“Writing is easy,” the great sportswriter Red Smith once said, “I just open a vein and bleed.” So here goes, I’m going to open a vein. I’m retired law enforcement. I can’t deny my bias.

I wasn’t a police officer or deputy. I worked in corrections, but each law enforcement branch is connected — we all took an oath.

You can receive accolades from your community, save a life, have plaques on your wall, but in one moment, one mistake that takes a life must be atoned for. Those in law enforcement comprehend this.

All who have accepted this risk hope and pray every day as they leave home that their training will carry them through. That they will return home. Those who carry a weapon are not allowed an error. They must be perfect.

Not perfect for one shift or one year, but for 20 or 30 years. No bad days. You might get screamed at, spit on, beat up, struck by debris, hit by a car, gassed, or even shot at. It doesn’t matter. You cannot retaliate, exceed policy, procedure, or use excessive force. There’s a line — it can’t be crossed.

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In the Chauvin case, the line was crossed. The verdict was just.

Every day, there are stories and reports about police brutality. It seems like the media desperately seeks a police shooting to lead the news. News coverage of heroic police action or saving a life will never trump coverage of a police shooting and a life lost.

Peggy Noonan, Wall Street columnist, recently wrote, “If I ran the world, we wouldn’t be diverting funds from the police; we’d be spending more to expand and deepen their training — deepen their patience, their sense of proportion, their knowledge. Because they are important to us.”

Our younger generations are being told every day to distrust and even resist law enforcement. Citizens agree that policing methods should never stop improving and evolving. More effective, less-than-lethal options for law enforcement need to be developed.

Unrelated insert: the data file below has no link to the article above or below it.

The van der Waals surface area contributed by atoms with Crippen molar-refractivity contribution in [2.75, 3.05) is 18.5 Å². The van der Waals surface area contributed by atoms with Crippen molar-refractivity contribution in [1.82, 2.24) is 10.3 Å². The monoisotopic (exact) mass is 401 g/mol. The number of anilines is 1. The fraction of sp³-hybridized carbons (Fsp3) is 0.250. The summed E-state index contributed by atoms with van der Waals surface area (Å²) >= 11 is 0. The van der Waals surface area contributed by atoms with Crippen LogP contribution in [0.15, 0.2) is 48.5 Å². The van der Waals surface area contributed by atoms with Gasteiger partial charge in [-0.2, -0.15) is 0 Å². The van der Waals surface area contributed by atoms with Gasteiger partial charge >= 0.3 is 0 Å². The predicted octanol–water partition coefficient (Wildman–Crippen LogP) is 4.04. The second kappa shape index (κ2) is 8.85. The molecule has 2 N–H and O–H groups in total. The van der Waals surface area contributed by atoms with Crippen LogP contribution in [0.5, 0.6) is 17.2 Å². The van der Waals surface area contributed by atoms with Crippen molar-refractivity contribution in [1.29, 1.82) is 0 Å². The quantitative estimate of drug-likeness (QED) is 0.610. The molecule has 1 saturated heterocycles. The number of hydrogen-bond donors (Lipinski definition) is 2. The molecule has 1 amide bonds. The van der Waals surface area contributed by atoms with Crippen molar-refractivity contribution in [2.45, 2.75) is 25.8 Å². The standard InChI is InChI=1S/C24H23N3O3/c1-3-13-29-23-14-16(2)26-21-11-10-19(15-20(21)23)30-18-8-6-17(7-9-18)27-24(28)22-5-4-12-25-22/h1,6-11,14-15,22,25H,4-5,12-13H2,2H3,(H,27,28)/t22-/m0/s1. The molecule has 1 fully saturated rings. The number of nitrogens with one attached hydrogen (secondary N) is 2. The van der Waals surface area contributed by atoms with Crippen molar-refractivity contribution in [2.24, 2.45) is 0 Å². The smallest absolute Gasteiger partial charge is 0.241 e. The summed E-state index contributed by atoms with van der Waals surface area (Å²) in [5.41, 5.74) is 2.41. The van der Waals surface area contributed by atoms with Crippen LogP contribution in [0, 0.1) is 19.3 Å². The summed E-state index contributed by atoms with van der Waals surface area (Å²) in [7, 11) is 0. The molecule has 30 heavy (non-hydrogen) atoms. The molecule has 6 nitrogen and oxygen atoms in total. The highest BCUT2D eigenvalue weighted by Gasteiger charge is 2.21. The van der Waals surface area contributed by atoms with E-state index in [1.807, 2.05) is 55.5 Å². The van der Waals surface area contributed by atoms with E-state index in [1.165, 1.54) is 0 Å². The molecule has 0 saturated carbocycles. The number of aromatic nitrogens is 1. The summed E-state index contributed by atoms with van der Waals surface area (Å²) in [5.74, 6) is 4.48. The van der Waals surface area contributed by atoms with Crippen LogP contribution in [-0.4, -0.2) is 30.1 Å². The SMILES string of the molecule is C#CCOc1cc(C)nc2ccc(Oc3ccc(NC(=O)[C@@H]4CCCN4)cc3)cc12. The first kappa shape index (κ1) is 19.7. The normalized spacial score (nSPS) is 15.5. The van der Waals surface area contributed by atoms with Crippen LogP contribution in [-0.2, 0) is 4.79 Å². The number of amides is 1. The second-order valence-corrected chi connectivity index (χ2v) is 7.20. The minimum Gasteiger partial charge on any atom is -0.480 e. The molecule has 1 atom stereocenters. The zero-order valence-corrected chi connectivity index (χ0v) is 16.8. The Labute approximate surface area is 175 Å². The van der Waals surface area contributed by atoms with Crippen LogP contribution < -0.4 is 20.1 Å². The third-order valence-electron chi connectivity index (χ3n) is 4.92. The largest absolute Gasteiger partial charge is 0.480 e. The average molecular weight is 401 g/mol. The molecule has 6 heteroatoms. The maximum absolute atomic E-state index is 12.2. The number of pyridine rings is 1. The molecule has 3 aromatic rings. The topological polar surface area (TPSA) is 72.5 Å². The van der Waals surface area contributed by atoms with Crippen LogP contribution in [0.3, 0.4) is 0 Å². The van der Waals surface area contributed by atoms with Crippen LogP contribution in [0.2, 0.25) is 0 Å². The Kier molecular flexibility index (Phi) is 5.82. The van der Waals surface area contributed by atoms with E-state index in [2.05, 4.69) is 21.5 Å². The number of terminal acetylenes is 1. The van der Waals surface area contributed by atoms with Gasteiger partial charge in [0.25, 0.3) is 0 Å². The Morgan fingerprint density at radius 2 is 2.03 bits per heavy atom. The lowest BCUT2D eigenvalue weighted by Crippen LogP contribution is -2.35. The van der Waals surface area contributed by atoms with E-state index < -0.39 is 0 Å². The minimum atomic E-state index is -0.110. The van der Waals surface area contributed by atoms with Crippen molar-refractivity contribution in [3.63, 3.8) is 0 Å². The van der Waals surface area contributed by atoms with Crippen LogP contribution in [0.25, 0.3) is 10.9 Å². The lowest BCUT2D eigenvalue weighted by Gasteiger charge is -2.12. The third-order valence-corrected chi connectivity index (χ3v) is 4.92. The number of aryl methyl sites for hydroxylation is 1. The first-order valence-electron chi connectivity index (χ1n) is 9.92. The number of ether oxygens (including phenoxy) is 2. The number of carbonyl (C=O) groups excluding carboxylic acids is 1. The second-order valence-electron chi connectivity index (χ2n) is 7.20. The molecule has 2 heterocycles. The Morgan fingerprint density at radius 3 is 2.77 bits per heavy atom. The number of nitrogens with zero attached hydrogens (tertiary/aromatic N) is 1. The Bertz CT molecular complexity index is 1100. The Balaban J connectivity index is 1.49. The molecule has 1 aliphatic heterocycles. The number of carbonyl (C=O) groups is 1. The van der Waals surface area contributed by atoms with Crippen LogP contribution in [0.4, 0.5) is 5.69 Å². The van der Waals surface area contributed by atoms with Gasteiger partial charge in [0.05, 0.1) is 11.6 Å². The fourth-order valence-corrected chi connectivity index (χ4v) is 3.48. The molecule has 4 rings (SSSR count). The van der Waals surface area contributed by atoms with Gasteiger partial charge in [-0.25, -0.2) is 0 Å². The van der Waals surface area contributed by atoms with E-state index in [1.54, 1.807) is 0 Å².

Early in my correctional career, the Bureau of Prisons had literally zero diversity or female staff. A change was needed. This effort was gradual, but I witnessed the changing of the ethnicity and gender of our staff. The result was outstanding, and the more diverse the staff became, the better our facilities ran.

As a baby boomer, I have witnessed the transformation of American society all around me. I appreciated it when I saw the diversity of my granddaughter’s elementary school classrooms. I witnessed it in the diversity of the staff at Mayo Clinic and in this community.

I don’t accept the fact that our generation did not move the needle in race relations. Every day, I am troubled and saddened over how intensely divided we are as a nation.

Statistics specify that an arrest is made in the United States every 3 seconds. I did some math with a pencil and paper, and according to my unverified results, there are 288,000 arrests made every day. With those numbers, arrests, in particular, with resistance or flight, some will go bad. I think we all understand there will be more incidents.

Tyler Perry is a well-known Black actor, world-renowned director, producer and philanthropist. While accepting the Jean Hersholt Humanitarian Award in April, he called for unity. He said his mom taught him to refuse hate and to refuse blanket judgment.

Mr. Perry said he refuses to hate someone because they are Mexican or Asian or a police officer. He asked people to stand in the middle with him because that is where healing, change and conversations can take place. It was a powerful and meaningful speech.

It’s a path we have to take. Many of us have been calling for our politicians to come to the middle. As Mr. Perry said, this is where positive change for all can take place.

The work to make meaningful changes will continue in policing. Our country can’t continue on the road we are on. Destruction may not bring change or justice.

We will always need those who protect and serve. Many experienced law enforcement personnel are deciding to leave the profession, a profession once highly respected and sought after.

Our kids, grandkids, homes, businesses and communities must be protected from those who want to hurt us. To those law enforcement officers who stay, despite this storm, thank you. Those who will come in the future, thank you.

The challenge is, for all who take a protect and serve oath, as you know, you must be perfect.

Loren Else lives in Rochester and also writes the Post Bulletin’s “Day in History” column. Send comments and column ideas to Loren at news@postbulletin.com.